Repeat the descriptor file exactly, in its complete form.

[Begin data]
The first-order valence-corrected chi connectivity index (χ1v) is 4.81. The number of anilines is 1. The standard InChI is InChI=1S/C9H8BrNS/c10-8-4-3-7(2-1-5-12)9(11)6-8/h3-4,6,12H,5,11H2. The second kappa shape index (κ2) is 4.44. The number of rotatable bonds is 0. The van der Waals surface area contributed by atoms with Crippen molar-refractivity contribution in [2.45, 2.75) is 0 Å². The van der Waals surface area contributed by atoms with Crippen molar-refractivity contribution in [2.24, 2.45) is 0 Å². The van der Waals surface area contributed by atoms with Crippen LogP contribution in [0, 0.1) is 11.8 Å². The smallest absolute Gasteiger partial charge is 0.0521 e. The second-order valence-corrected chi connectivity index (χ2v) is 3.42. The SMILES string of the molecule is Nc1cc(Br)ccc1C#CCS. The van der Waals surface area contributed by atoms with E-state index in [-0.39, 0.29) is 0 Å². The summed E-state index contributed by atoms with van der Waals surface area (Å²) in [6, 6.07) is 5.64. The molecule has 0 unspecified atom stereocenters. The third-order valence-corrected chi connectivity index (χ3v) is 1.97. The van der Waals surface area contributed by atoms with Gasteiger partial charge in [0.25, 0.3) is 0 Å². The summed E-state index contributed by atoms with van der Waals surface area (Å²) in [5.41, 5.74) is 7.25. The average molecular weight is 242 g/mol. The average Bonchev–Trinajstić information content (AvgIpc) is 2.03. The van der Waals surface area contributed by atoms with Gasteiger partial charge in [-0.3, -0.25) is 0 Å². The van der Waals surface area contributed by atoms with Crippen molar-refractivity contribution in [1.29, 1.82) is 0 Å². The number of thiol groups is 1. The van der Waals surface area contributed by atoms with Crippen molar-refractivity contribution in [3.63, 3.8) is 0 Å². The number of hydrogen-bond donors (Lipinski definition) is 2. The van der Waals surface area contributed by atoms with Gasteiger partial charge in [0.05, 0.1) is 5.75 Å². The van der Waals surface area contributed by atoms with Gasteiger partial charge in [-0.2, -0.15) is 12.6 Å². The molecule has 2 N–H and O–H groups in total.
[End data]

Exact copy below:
The first-order valence-corrected chi connectivity index (χ1v) is 4.81. The number of anilines is 1. The standard InChI is InChI=1S/C9H8BrNS/c10-8-4-3-7(2-1-5-12)9(11)6-8/h3-4,6,12H,5,11H2. The second kappa shape index (κ2) is 4.44. The number of rotatable bonds is 0. The van der Waals surface area contributed by atoms with Crippen molar-refractivity contribution in [2.45, 2.75) is 0 Å². The van der Waals surface area contributed by atoms with Crippen molar-refractivity contribution in [2.24, 2.45) is 0 Å². The van der Waals surface area contributed by atoms with Crippen LogP contribution in [0, 0.1) is 11.8 Å². The smallest absolute Gasteiger partial charge is 0.0521 e. The second-order valence-corrected chi connectivity index (χ2v) is 3.42. The SMILES string of the molecule is Nc1cc(Br)ccc1C#CCS. The van der Waals surface area contributed by atoms with E-state index in [-0.39, 0.29) is 0 Å². The summed E-state index contributed by atoms with van der Waals surface area (Å²) in [6, 6.07) is 5.64. The molecule has 0 unspecified atom stereocenters. The third-order valence-corrected chi connectivity index (χ3v) is 1.97. The van der Waals surface area contributed by atoms with Gasteiger partial charge in [0.25, 0.3) is 0 Å². The summed E-state index contributed by atoms with van der Waals surface area (Å²) in [5.41, 5.74) is 7.25. The average molecular weight is 242 g/mol. The average Bonchev–Trinajstić information content (AvgIpc) is 2.03. The van der Waals surface area contributed by atoms with Gasteiger partial charge in [-0.3, -0.25) is 0 Å². The van der Waals surface area contributed by atoms with Crippen molar-refractivity contribution in [1.29, 1.82) is 0 Å². The number of thiol groups is 1. The van der Waals surface area contributed by atoms with Crippen molar-refractivity contribution in [3.63, 3.8) is 0 Å². The number of hydrogen-bond donors (Lipinski definition) is 2. The van der Waals surface area contributed by atoms with Gasteiger partial charge in [0.05, 0.1) is 5.75 Å². The van der Waals surface area contributed by atoms with Gasteiger partial charge in [-0.2, -0.15) is 12.6 Å². The molecule has 2 N–H and O–H groups in total.